The three peregrine falcon chicks hatched this spring in a nesting box at Ameren Missouri's Sioux Energy Center have flown the coop and moved on to the next stage of their lives. The chicks were recently spotted climbing and flying among the beams near their nesting box (a behavior known as "branching"). This past week, staff at the World Bird Sanctuary confirmed the falcon chicks and their parents had left (or "fledged") the nest for the year.
"These are the moments we especially enjoy watching our webcam at our Sioux Energy Center," said Warren Wood, vice president of External Affairs and Communications for Ameren Missouri. "We've been proud supporters of the peregrine falcon project for years. It's part of our shared passion with our partners, the World Bird Sanctuary (WBS) and the Missouri Department of Conservation (MDC), in our mutual goal of doing what we can to protect and preserve the environment."
The webcam that monitored the falcon family's life has been turned off and will be reactivated next year when a new family moves in. The same pair of parent falcons has used the Sioux Energy Center nesting box for the last three years.
"Not only does the camera provide a glimpse into the otherwise private lives of nesting peregrines," Jeff Meshach, director of World Bird Sanctuary, said, "The camera website also allows viewers to ask questions and gain knowledge of other aspects of peregrine falcon life. The whole package is truly unique."
The parents continue to take care of their chicks after fledging. It takes a young peregrine up to six weeks to fully develop their flight skills to a point where they can capture their own food. The parents will capture prey and feed the chicks. It is rare that they ever return.to the nesting box before the next nesting season.
For more information on peregrine falcons, visit MDC online at http://mdc.mo.gov/discover-nature/field-guide/peregrine-falcon.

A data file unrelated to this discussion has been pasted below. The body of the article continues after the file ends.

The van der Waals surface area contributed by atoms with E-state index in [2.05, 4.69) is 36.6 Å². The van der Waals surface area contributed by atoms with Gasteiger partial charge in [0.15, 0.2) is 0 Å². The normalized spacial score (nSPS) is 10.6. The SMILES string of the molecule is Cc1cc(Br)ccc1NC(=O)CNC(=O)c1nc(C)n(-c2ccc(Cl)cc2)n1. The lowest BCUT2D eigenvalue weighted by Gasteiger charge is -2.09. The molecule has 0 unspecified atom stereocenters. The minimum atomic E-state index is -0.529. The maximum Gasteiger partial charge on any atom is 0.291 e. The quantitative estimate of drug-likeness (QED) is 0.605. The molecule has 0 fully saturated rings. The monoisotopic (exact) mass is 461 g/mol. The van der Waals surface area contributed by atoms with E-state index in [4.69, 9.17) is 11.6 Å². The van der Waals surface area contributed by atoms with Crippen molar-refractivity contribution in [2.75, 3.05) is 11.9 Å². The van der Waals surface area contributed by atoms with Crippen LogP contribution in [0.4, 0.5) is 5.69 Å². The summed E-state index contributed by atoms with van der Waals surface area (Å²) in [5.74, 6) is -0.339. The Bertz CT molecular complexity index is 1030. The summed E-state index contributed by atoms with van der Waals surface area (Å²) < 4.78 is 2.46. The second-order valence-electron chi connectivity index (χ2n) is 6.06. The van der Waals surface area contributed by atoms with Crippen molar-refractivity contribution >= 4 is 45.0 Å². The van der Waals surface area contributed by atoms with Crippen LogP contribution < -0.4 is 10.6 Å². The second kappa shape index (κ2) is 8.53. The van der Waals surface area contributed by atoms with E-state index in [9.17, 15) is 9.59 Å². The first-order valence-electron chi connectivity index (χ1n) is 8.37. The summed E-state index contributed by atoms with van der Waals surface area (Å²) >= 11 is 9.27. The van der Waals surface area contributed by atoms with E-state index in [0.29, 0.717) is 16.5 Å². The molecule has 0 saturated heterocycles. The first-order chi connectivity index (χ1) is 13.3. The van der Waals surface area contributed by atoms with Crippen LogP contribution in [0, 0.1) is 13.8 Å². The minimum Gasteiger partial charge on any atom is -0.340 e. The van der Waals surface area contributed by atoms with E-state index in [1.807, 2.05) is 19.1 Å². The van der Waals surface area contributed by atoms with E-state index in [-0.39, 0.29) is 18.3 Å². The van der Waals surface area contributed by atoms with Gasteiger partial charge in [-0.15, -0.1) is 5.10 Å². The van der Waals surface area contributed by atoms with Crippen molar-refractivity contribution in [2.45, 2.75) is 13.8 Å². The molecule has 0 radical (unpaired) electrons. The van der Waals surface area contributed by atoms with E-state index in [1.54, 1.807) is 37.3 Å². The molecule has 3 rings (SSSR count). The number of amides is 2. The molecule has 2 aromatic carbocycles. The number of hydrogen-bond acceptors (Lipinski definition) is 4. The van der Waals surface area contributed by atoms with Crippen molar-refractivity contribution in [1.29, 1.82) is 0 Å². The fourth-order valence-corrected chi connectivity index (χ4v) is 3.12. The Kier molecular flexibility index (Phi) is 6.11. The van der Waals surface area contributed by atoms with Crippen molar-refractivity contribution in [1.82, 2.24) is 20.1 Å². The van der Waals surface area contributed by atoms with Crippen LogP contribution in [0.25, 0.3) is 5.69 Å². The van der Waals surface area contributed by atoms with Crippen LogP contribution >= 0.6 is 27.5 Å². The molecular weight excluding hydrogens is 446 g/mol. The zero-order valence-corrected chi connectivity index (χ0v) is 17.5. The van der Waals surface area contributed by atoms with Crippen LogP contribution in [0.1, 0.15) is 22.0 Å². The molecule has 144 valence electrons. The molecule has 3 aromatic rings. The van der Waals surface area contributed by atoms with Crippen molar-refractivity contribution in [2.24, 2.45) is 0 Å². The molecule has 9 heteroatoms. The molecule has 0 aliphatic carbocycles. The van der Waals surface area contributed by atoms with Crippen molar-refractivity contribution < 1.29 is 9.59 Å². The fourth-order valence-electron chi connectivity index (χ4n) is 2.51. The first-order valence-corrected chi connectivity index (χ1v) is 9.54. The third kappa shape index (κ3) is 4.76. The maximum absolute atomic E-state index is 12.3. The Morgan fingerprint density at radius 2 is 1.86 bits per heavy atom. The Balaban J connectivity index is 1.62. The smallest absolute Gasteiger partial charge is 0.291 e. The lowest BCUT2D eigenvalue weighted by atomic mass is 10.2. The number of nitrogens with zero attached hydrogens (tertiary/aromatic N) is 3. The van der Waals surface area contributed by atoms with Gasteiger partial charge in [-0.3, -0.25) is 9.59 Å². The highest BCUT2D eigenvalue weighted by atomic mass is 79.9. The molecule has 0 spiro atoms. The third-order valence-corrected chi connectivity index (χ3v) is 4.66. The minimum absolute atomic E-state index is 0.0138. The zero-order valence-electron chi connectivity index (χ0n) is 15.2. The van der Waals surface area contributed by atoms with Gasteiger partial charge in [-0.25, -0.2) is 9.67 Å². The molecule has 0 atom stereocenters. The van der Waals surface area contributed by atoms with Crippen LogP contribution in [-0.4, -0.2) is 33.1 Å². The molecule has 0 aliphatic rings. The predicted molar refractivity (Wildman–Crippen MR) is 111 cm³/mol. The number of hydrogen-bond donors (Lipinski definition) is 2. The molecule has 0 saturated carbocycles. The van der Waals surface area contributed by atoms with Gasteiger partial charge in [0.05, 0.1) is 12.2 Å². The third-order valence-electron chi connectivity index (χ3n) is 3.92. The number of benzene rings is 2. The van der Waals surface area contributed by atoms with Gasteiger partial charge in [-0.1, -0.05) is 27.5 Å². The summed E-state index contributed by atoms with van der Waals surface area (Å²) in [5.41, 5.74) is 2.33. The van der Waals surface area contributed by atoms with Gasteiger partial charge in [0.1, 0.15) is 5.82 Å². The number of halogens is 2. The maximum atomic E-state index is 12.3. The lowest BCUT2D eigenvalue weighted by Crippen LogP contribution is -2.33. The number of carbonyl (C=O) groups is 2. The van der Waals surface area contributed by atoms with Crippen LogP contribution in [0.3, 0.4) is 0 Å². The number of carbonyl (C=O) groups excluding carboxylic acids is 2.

As it does every year, the webcam has proven popular with web visitors. Total number of visits - or individual views – in 2014 for the website was 54,750 Average length of time visitors spent viewing the falcon cam this year was between approximately six and seven minutes.
Ameren Missouri's partnership with the WBS has helped repopulate the Mississippi Valley with peregrine falcons. The company has spent more than $300,000 to install nesting boxes and nesting tower materials for these birds.
In addition to the falcon program, Ameren Missouri has installed 1,000 swan diverters on about 1.5 miles of transmission power lines that cross the Riverlands Migratory Bird Sanctuary north of St. Louis near Alton, IL. The diverters are static lines that do not carry electricity. Swans spot them in flight and fly around them, protecting the birds and the reliability of our power lines.
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Ameren Missouri has been providing electric and gas service for more than 100 years, and the company's electric rates are among the lowest in the nation. Ameren Missouri's mission is to power the quality of life for its 1.2 million electric and 127,000 natural gas customers in central and eastern Missouri. The company's service area covers 63 counties and more than 500 communities including the greater St. Louis area. For more information please visit AmerenMissouri.com or follow AmerenMissouri on Facebook or Twitter.